Currently used cancer treatment options vary from surgery, chemotherapy, radiation, to many other therapies. Chemotherapy involves the use of drugs to destroy cancer cells, but can also harm perfectly healthy cells, causing side effects throughout the body. Fasting in combination with chemotherapy has already been shown to kill cancer cells more efficiently than chemotherapy alone. Researchers have now discovered that fasting combined with a less-toxic class of drugs, kinase inhibitors, may starve cancer cells to death so effectively that the new treatment may one day replace chemotherapy.
Cancer cells rely heavily on glucose (sugar) from food for energy. They are on overdrive, burning much more glucose than a regular cell to fuel their rapid growth. This phenomenon is called the 'Warburg effect', which is named after the German physician who first described it nearly 100 years ago. The study pointed out that deprived of glucose, cancer cells rely on an emergency backup, using a type of enzyme called kinase to continue their growth-related activities.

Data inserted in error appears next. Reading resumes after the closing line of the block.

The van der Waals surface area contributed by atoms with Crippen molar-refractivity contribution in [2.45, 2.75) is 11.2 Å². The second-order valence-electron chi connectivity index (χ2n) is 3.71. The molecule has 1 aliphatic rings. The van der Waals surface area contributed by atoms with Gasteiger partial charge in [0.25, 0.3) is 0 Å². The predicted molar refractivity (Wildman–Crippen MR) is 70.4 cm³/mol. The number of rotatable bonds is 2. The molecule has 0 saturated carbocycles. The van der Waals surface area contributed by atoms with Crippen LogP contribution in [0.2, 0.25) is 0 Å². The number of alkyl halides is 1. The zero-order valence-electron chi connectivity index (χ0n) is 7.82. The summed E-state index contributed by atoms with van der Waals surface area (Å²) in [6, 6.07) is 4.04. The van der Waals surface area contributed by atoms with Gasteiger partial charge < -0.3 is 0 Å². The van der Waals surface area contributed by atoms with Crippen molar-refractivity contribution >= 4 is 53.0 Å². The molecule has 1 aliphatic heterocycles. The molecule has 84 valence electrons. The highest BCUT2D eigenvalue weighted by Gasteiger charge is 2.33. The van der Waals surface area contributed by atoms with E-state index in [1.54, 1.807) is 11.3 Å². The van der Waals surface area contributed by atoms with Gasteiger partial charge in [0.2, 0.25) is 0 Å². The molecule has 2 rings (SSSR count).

Researchers discovered that this metabolic shift by cancer cells causes them to generate toxic-free radicals, which ultimately kills them. The researchers noted that with the help of kinase inhibitor drugs, cancer cells' ability to generate energy can be further choked. Kinase inhibitors are already approved by the US Food and Drug Administration (FDA) as a cancer treatment option, opening the door to using them and fasting as a new therapy to knock out cancer.
Valter Longo, senior author from University of Southern California Davis School of Gerontology, said, "If shown to work in humans, this combination could replace chemotherapy and make fasting a potent component of a long-term strategy to treat cancer. Like every other cell, cancer cells need energy to survive and keep growing. But cancer cells are fairly inflexible about how they produce that energy, which gives us a way to target them. Kinase inhibitors, though much less toxic than chemotherapy, can still be toxic to many cell types. Fasting makes them more effective, meaning that patients would have to use them for less time to achieve the same results."
The study is published in Oncotarget